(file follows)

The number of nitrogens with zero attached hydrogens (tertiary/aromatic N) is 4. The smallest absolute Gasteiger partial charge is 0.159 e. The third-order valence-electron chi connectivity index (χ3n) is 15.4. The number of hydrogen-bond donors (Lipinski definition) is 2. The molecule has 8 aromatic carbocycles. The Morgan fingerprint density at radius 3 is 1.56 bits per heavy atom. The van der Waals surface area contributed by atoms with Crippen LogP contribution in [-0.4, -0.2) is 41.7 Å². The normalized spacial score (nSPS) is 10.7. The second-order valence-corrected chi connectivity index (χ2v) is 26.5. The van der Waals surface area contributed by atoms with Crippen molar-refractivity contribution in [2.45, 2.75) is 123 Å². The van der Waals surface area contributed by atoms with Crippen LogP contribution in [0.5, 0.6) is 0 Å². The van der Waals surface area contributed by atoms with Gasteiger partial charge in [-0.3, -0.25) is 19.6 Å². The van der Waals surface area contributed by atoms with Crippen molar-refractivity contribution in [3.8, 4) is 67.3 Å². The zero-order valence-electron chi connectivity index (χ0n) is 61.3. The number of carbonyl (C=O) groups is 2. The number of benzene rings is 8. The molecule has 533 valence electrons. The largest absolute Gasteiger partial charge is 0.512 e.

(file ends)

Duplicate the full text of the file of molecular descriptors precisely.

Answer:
The number of nitrogens with zero attached hydrogens (tertiary/aromatic N) is 4. The smallest absolute Gasteiger partial charge is 0.159 e. The third-order valence-electron chi connectivity index (χ3n) is 15.4. The number of hydrogen-bond donors (Lipinski definition) is 2. The molecule has 8 aromatic carbocycles. The Morgan fingerprint density at radius 3 is 1.56 bits per heavy atom. The van der Waals surface area contributed by atoms with Crippen LogP contribution in [-0.4, -0.2) is 41.7 Å². The normalized spacial score (nSPS) is 10.7. The second-order valence-corrected chi connectivity index (χ2v) is 26.5. The van der Waals surface area contributed by atoms with Crippen molar-refractivity contribution in [2.45, 2.75) is 123 Å². The van der Waals surface area contributed by atoms with Crippen LogP contribution in [0.5, 0.6) is 0 Å². The van der Waals surface area contributed by atoms with Gasteiger partial charge in [-0.3, -0.25) is 19.6 Å². The van der Waals surface area contributed by atoms with Crippen molar-refractivity contribution in [3.8, 4) is 67.3 Å². The zero-order valence-electron chi connectivity index (χ0n) is 61.3. The number of carbonyl (C=O) groups is 2. The number of benzene rings is 8. The molecule has 533 valence electrons. The largest absolute Gasteiger partial charge is 0.512 e.